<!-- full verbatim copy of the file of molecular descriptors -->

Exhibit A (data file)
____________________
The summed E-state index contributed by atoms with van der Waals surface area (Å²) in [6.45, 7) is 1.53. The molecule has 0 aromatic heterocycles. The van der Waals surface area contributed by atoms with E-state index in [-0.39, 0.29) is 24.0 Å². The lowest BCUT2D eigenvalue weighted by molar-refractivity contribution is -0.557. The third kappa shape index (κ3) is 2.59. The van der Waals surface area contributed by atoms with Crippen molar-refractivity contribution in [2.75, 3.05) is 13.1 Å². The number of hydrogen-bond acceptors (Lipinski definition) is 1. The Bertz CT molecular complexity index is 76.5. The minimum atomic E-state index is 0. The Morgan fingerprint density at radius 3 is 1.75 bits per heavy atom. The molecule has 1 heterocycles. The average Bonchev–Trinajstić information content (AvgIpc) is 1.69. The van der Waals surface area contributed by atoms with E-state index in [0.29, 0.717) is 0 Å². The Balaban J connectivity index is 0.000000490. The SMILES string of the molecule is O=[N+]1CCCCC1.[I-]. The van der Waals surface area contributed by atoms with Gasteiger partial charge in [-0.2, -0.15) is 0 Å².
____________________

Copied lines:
The summed E-state index contributed by atoms with van der Waals surface area (Å²) in [6.45, 7) is 1.53. The molecule has 0 aromatic heterocycles. The van der Waals surface area contributed by atoms with E-state index in [-0.39, 0.29) is 24.0 Å². The lowest BCUT2D eigenvalue weighted by molar-refractivity contribution is -0.557. The third kappa shape index (κ3) is 2.59. The van der Waals surface area contributed by atoms with Crippen molar-refractivity contribution in [2.75, 3.05) is 13.1 Å². The number of hydrogen-bond acceptors (Lipinski definition) is 1. The Bertz CT molecular complexity index is 76.5. The minimum atomic E-state index is 0. The Morgan fingerprint density at radius 3 is 1.75 bits per heavy atom. The molecule has 1 heterocycles. The average Bonchev–Trinajstić information content (AvgIpc) is 1.69. The van der Waals surface area contributed by atoms with E-state index in [0.29, 0.717) is 0 Å². The Balaban J connectivity index is 0.000000490. The SMILES string of the molecule is O=[N+]1CCCCC1.[I-]. The van der Waals surface area contributed by atoms with Gasteiger partial charge in [-0.2, -0.15) is 0 Å².